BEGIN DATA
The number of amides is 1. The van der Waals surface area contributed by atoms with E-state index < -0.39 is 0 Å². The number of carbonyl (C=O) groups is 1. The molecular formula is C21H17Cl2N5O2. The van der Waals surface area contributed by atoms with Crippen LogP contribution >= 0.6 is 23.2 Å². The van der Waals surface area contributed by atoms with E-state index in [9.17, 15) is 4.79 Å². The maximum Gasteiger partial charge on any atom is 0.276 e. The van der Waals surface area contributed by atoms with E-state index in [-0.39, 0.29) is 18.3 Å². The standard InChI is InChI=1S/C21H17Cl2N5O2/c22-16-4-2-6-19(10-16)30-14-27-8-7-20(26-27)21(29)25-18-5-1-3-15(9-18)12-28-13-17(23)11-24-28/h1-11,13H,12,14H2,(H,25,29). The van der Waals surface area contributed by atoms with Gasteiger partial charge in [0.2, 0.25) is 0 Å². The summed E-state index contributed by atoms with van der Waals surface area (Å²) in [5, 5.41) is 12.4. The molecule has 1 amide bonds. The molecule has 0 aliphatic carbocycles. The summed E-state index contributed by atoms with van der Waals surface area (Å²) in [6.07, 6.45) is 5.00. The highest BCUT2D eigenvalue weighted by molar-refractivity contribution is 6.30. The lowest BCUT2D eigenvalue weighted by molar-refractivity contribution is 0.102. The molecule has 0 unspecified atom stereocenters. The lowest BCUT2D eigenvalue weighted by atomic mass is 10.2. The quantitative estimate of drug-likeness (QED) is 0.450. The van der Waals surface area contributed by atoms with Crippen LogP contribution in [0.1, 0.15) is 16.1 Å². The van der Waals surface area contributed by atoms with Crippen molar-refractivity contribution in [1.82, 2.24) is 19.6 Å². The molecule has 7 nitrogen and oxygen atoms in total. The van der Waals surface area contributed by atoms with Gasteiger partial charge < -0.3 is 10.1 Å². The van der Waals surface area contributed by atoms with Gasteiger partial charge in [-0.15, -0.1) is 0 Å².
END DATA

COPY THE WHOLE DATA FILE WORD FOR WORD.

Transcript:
The number of amides is 1. The van der Waals surface area contributed by atoms with E-state index < -0.39 is 0 Å². The number of carbonyl (C=O) groups is 1. The molecular formula is C21H17Cl2N5O2. The van der Waals surface area contributed by atoms with Crippen LogP contribution >= 0.6 is 23.2 Å². The van der Waals surface area contributed by atoms with E-state index in [9.17, 15) is 4.79 Å². The maximum Gasteiger partial charge on any atom is 0.276 e. The van der Waals surface area contributed by atoms with E-state index in [-0.39, 0.29) is 18.3 Å². The standard InChI is InChI=1S/C21H17Cl2N5O2/c22-16-4-2-6-19(10-16)30-14-27-8-7-20(26-27)21(29)25-18-5-1-3-15(9-18)12-28-13-17(23)11-24-28/h1-11,13H,12,14H2,(H,25,29). The van der Waals surface area contributed by atoms with Gasteiger partial charge in [0.2, 0.25) is 0 Å². The summed E-state index contributed by atoms with van der Waals surface area (Å²) in [5, 5.41) is 12.4. The molecule has 1 amide bonds. The molecule has 0 aliphatic carbocycles. The summed E-state index contributed by atoms with van der Waals surface area (Å²) in [6.07, 6.45) is 5.00. The highest BCUT2D eigenvalue weighted by molar-refractivity contribution is 6.30. The lowest BCUT2D eigenvalue weighted by molar-refractivity contribution is 0.102. The molecule has 0 unspecified atom stereocenters. The lowest BCUT2D eigenvalue weighted by atomic mass is 10.2. The quantitative estimate of drug-likeness (QED) is 0.450. The van der Waals surface area contributed by atoms with Crippen LogP contribution in [0.1, 0.15) is 16.1 Å². The van der Waals surface area contributed by atoms with Crippen molar-refractivity contribution in [1.82, 2.24) is 19.6 Å². The molecule has 7 nitrogen and oxygen atoms in total. The van der Waals surface area contributed by atoms with Gasteiger partial charge < -0.3 is 10.1 Å². The van der Waals surface area contributed by atoms with Gasteiger partial charge in [-0.15, -0.1) is 0 Å².